The Rising Cost of Comics

Comics, when they first began to hit newsstands in the mid-twentieth century, cost about the same as a handful of candy.  Which was sweet, because there was nothing that parents loved more than seeing their kid eating sugar and reading about men in tights.  Especially during the tail end of the Great Depression.

"God, Im hungry." "Yes, well, at least Jimmy has his funny books." "We may have to eat him, you realize."

Years, went by, and comic prices, just like the prices of everything else, went up.  Soon kids were paying the same price as two handfuls of candy.  Which they read while crouching under the desk during air raid drills.

All the while fearing the return of the original Coldsteel, Josef Stalin.

By the time the current century rolled around, comics cost more than ever before.  Now, they cost several handfuls of candy, or, in modern speak, several texts if you’re on a really awful plan.

It took until late last year for the big two, DC and Marvel, to finally pull their heads out of their assess and realize that nobody is going to buy new titles or keep buying shitty ones if the cover prices cost as much as two McMeals.  Apparently a genius in marketing walked into a meeting and said, “Hey, guys!  Get this!  It says we’re in a recession!  Who knew?”  in about mid-September.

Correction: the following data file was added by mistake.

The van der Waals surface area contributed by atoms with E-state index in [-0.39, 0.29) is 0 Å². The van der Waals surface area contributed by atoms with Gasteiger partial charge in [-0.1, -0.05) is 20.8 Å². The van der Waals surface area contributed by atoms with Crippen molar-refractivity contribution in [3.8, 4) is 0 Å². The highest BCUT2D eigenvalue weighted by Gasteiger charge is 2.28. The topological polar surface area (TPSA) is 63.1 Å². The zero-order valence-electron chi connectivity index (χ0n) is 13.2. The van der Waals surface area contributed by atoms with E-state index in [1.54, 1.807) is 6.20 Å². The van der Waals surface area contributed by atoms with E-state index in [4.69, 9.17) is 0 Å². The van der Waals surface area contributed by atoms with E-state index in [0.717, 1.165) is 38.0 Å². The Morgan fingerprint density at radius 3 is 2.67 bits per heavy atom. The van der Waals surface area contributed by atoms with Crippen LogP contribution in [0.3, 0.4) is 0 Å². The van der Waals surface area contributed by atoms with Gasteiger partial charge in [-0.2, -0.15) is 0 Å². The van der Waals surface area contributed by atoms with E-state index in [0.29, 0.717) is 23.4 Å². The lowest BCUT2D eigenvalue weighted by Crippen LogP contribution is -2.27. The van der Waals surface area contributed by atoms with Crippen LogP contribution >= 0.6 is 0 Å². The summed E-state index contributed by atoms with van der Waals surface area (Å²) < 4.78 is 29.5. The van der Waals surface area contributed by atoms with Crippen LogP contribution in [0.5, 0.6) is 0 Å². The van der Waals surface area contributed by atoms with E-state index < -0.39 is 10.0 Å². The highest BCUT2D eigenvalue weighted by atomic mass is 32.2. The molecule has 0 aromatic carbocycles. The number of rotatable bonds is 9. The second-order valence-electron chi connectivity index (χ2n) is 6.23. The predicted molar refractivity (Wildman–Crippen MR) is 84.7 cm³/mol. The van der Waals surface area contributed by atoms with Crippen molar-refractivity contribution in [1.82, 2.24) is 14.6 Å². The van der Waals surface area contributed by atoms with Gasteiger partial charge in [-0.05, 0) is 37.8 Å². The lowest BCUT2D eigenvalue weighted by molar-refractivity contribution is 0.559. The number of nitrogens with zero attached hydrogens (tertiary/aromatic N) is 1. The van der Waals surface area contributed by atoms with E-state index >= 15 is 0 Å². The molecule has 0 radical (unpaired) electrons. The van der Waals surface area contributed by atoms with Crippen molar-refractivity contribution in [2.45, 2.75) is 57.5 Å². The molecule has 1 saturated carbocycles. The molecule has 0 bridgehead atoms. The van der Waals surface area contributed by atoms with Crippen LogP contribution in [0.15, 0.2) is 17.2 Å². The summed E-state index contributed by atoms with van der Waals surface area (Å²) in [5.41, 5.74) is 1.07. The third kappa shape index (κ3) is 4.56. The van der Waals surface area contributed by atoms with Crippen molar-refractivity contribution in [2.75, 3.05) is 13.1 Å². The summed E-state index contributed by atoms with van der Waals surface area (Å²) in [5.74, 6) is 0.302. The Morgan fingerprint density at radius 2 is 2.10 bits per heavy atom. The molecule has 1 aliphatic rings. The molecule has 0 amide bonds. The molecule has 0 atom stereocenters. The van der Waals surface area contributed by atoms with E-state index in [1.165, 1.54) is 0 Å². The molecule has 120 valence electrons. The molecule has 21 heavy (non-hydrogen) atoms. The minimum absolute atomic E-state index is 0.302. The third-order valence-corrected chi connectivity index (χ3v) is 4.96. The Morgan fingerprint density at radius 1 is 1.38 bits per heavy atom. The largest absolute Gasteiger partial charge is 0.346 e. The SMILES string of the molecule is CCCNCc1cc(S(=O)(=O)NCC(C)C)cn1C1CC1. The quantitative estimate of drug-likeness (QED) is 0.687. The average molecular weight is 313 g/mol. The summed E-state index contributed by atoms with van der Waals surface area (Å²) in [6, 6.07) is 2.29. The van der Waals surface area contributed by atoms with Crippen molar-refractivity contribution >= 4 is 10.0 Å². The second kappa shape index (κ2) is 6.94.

After his revelation, Johnson thought the promotion was in the bag. He would have been right, had he not started to eat a fence in front of the entire board of executives.

After which they lowered their prices back down to the reasonable, but still high price of $2.99.  This year, Image has followed suit, dropping many of its flagship titles like Haunt down to a nice $1.99.  But we’ll see how long that lasts.

It makes one wonder how long it will be until we see five dollar cover prices.  Once the American economy is on its way to safe, stable recovery (see: never), people will begin to buy more comics again, allowing the big names to charge more.

Come to think of it, comic publishers aren’t that much different than drug dealers.

Pictured: Stan Lees office.


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